Economists say an RBA rate cut next week would stabilise house prices


An interest rate cut next week would be the start of the end for falling house prices according to economists.

The AMP says an RBA rate cut would be part of a four-pronged stimulus that should see the property market correction come to an end, and prices bottom out by the end of the year.

The other three drivers are the Australian Prudential Regulation Authorities’ likely removal of the 7 per cent interest serviceability test on home loans, Labor’s election defeat and their subsequent negative gearing and capital gains tax changes falling through and the incoming First Home Loan Deposit Scheme.

AMP Capital economist Shane Oliver spoke to the Australian Financial Review.

“We have brought forward the expected low in home prices from 2020 to within the next six months,” he said.

Paul Bloxham from HSBC was one of the minority of economists who held off on calling for a rate cut but says he expects house prices to stop falling later this year.

“We see early signs that the housing market is starting to stabilise and expect that a range of factors, including expected cuts by the RBA and the recent prudential loosening, mean that housing prices should stop falling in the second half of 2019,” he told AFR.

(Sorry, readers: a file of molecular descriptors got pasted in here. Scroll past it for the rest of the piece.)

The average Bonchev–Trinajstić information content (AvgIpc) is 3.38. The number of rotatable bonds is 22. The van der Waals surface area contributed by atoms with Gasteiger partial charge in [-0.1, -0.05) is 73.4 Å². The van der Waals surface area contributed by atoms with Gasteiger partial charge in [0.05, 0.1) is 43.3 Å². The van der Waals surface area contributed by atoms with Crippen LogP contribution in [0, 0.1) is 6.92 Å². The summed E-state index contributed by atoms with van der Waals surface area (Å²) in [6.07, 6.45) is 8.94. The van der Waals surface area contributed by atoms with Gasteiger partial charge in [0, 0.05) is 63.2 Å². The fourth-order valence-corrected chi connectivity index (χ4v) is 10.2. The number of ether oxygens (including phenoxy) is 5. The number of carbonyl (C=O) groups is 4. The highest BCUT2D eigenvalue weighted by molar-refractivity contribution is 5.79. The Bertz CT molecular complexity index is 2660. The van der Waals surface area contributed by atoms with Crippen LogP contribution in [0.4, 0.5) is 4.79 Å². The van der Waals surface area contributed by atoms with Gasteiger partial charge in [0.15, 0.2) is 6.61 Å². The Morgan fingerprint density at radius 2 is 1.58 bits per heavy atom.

“What is most impressive is that the housing market correction, which has seen Australian capital city housing prices fall by 10 per cent over the past 18 months or so, has been so orderly, with few signs of distressed sales or rising loan arrears.”

CoreLogic will also release its monthly home price index next week and their economist Tim Lawless says it is likely to show a further easing in the rate of house price decline.

“While it’s still early days, we have been seeing a trend over diminishing rates of decline across the housing market since early this year, suggesting the housing downturn was already losing some steam,” he said.

“The raft of positive news over the over the past week or so will help to provide a floor under housing price falls earlier than we expected, however there are still some headwinds around credit availability.”


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